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Biolocity stems from the expansion of a successful five year pilot in which the program awarded over $6.2 million to 40 innovative projects leading to 20 start-ups, two industry partnerships, and three products on the market. As a result of the Coulter Fund’s successful pilot and the increasing demands for translational funding and mentorship, Biolocity was created to address the need for a broader network of support for university innovators.

“Biolocity extends our successful Coulter Translational Program model to reach a larger, more diverse cohort of innovators at earlier stages of their discovery, guides them using our successful experts-in-residence process, and cultivates individualized links with the commercialization ecosystem,” said Susan Margulies, chair of the Wallace H. Coulter Department of Biomedical Engineering. 

Similar to the Coulter program, Biolocity provides university innovators with a combination of investment, resources, and guidance that early-stage medical technologies need to reach critical commercialization milestones. We utilize three collaborative methods to advance translational science to the marketplace:

  1. Biolocity U provides educational programming in life science commercialization, trains interns on technology assessment and commercialization strategy, and offers year-round consultation opportunities to faculty innovators.
  2. Biolocity Fund features an annual funding cycle for patient impacting technologies from our partner institutions. Candidates participate in a rigorous application process to identify the most compelling medical technologies to receive funding and coaching. 
  3. Biolocity Launch provides awardees with active project management and a link to the biotech commercialization ecosystem to access resources needed to achieve translational goals.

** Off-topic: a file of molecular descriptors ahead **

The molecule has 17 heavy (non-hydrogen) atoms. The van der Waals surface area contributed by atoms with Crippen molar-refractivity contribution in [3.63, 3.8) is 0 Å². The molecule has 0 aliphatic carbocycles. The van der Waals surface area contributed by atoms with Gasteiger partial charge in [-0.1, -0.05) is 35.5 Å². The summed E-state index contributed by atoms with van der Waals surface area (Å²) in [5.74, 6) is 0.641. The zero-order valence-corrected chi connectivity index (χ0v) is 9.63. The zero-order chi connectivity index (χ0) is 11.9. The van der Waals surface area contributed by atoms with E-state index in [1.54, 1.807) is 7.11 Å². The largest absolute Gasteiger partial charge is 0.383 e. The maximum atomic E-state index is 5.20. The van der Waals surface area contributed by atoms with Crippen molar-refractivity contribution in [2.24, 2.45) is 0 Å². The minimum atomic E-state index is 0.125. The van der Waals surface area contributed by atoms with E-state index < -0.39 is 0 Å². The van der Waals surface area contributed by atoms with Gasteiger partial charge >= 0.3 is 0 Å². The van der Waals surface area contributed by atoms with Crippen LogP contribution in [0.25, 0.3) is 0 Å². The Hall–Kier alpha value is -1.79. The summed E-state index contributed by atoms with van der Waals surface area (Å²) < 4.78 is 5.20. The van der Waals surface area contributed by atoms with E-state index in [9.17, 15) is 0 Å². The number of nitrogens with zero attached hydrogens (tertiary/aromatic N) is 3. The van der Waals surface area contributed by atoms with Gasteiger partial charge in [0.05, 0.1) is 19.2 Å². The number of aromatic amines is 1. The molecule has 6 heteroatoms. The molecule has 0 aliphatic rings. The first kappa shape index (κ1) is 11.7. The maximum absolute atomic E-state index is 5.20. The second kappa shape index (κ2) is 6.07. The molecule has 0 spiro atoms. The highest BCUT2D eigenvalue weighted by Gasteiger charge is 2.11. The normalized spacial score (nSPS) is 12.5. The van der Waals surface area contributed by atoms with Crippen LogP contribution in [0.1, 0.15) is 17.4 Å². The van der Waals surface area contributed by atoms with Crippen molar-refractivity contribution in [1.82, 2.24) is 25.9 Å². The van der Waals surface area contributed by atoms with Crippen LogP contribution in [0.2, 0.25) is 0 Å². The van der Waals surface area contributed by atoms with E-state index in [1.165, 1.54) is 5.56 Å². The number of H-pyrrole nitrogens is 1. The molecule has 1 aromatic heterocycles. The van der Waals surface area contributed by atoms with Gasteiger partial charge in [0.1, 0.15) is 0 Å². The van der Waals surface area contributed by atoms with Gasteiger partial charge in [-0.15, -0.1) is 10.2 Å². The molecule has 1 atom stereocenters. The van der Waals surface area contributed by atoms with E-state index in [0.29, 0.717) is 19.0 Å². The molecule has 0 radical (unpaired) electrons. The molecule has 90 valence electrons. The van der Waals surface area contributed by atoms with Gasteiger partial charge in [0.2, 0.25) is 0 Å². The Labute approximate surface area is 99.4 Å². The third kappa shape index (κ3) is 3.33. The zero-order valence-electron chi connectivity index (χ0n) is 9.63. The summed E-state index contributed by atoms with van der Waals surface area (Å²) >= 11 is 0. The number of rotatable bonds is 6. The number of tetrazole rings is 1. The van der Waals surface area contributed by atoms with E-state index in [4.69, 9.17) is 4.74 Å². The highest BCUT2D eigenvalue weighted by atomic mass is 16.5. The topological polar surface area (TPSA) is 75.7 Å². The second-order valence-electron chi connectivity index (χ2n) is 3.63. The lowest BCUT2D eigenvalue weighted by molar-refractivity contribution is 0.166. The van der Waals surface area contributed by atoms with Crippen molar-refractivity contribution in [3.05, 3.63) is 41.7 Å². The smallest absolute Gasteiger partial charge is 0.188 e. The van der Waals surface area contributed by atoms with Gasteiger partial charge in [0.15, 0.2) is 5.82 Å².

Bringing both the experience and success of the Coulter process, Biolocity creates a multi-institutional network supporting medical technology commercialization in the southeast. The program adds connectivity across Atlanta while deepening its commitment to Emory University and the Georgia Institute of Technology.

“We are grateful to the Coulter Foundation’s support our pilot and proud of our teams’ successes,” said Shawna Khouri, managing director of Biolocity. “As our program evolves and continues to grow as Biolocity, we look forward to expanding our network with new partners and adding connections within the Atlanta biotech ecosystem.”

To learn more about Biolocity’s upcoming funding cycle and educational opportunities, visit


Biolocity is a philanthropic, multi-institutional network supporting university medical technology commercialization in the southeast. Through a combination of investment, project management, consulting, and educational programming, Biolocity provides early-stage, patient impacting technologies with the resources needed to reach critical commercialization milestones.